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Friday, 10 February 2012


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Our disaster was not Dunkirk; our disaster was Singapore.

Well, in the sense that for mysterious reasons Hitler let our army escape from Dunkirk, I suppose Singapore was a slightly worse calamity.

You do recall David my comment stating "the first American killed in Viet Nam was in the year 1948"?

Thanks for the link, JK, have you read the book?

Four times. Twice in the late 70s. Used it as a text in a political science class in 88 then the last time about '03.

David. It is just a ceasefire in Korea the war is not finished. We had a good brave rearguard before and during our men reached Dunkirk. Hitler would have wasted them given the opportunity.

Thanks, JK, I'll give it a try. I'm just a little cautious because Vietnan is still, in a sense, current affairs which divided America politically and I sense that axes are still be sharpened. I notice from reading the 'reader reviews' at Amazon that he starts back in Vietnamese history which is a good sign. Trouble is, for me, that I just know it's going to be a ghastly read!

Jimmy, I would respectfully disagree with you. We fought a reasonably good retreat to the beaches but we were out-gunned, out-tanked and out-soldiered. The Germans had us in their grip and all they had to do was squeeze - but they didn't. The decision, or rather its reasons, not to send the armour in and utterly destroy the British army is still a matter of controversy. It is thought that Hitler, desirous of cutting a deal with the Brits to leave him free to deal with his 'real' enemy, Russia, held back from destroying its army, but no documentation exists.

I rather hesitate to enter into book recommendations to someone who introduced me to the delights of Furst, but in regard to modern American history I think it's difficult to find a more gifted narration of events than that produced by William Manchester in his epic "The Glory & the Dream". Rather stylised perhaps & rather too soft on the Kennedys but a cracking read nevertheless !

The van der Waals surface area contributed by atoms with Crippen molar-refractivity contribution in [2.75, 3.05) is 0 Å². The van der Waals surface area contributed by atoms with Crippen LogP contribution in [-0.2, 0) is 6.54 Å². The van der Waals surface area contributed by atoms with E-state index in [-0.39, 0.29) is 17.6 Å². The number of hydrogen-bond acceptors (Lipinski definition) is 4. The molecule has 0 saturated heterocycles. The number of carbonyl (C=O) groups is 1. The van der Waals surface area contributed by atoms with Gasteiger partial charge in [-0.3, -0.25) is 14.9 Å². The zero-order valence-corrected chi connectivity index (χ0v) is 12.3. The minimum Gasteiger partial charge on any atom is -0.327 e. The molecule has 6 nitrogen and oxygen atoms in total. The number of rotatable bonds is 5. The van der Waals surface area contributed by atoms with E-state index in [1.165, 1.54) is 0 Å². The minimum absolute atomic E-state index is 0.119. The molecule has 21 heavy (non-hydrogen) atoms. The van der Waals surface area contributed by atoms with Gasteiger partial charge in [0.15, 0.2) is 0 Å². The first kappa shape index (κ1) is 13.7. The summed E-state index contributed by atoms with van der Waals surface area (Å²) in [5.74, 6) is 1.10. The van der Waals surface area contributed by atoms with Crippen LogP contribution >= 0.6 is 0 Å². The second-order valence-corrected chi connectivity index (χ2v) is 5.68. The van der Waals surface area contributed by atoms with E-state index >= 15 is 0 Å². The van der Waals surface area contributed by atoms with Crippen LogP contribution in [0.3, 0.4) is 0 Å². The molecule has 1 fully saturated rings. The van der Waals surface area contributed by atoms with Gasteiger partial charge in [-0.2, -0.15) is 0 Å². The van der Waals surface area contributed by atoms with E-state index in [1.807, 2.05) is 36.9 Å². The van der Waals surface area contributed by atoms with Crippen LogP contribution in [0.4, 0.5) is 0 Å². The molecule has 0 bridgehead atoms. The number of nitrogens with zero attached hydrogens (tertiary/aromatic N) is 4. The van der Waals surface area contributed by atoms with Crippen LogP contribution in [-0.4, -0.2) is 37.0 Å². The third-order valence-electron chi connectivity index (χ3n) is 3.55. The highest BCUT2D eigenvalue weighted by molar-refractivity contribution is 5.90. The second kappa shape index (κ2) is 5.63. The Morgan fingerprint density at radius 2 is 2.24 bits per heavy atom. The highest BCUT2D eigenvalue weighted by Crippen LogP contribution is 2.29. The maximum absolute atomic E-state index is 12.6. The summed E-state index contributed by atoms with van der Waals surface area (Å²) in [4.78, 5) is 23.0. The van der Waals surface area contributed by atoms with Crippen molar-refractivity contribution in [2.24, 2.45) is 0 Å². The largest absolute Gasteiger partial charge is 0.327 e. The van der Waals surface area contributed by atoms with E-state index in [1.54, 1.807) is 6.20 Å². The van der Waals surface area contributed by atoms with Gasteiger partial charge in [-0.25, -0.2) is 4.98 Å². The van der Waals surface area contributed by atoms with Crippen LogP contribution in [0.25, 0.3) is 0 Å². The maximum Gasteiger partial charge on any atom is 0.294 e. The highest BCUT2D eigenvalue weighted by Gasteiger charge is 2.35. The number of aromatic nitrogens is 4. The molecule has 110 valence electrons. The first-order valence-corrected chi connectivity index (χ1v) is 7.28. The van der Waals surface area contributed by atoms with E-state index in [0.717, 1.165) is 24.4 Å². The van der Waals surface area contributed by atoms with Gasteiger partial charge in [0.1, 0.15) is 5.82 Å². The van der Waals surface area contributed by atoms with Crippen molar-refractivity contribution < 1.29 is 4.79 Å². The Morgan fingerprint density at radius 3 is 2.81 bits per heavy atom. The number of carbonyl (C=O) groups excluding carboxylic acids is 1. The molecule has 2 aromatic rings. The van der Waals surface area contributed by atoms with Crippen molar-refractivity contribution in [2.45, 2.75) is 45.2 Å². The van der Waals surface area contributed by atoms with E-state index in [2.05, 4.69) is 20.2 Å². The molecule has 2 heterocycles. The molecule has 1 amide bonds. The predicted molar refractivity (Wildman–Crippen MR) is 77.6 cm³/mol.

Thanks for that, David, and of course, I know his name but I have never read any of his books.

David. I would respectfully disagree with you. My uncle was evacuated from Dunkirk. He was KOSB and part of the BEF. The Germans hammered them. It was a mistake to agree to help the French at that time. We lost many good men for nothing.

Jimmy, I think we have both missed each other's point. All I am saying is that the German army operated on the Clausewitzean principle of always trying to fight a battle of annihilation. In other words, it is no good just pushing your enemy of the battlefield because that is not a real victory. The aim of the game is to cut them off, surround them and then annihilate them. The Germans did most of that with the BEF but for some strange reason they held back their armour for, I think, two days during which most of the BEF escaped. This is, arguably, the greatest proof of the wisdom of Clausewitz because, of course, that very same BEF, because it had been allowed to escape, came back again in 1944 - with a vengeance! A von Moltke (the elder), a von Schlieffen, would never have allowed it to happen.


A differnt war, but perhaps of interest

Real Clear History posts articles on events many years ago this date, in this case the fall of SIngapore.

Thanks, Hank, a subject about which I only know enough to be embarrassed for our British folly - again! I will read the article later.

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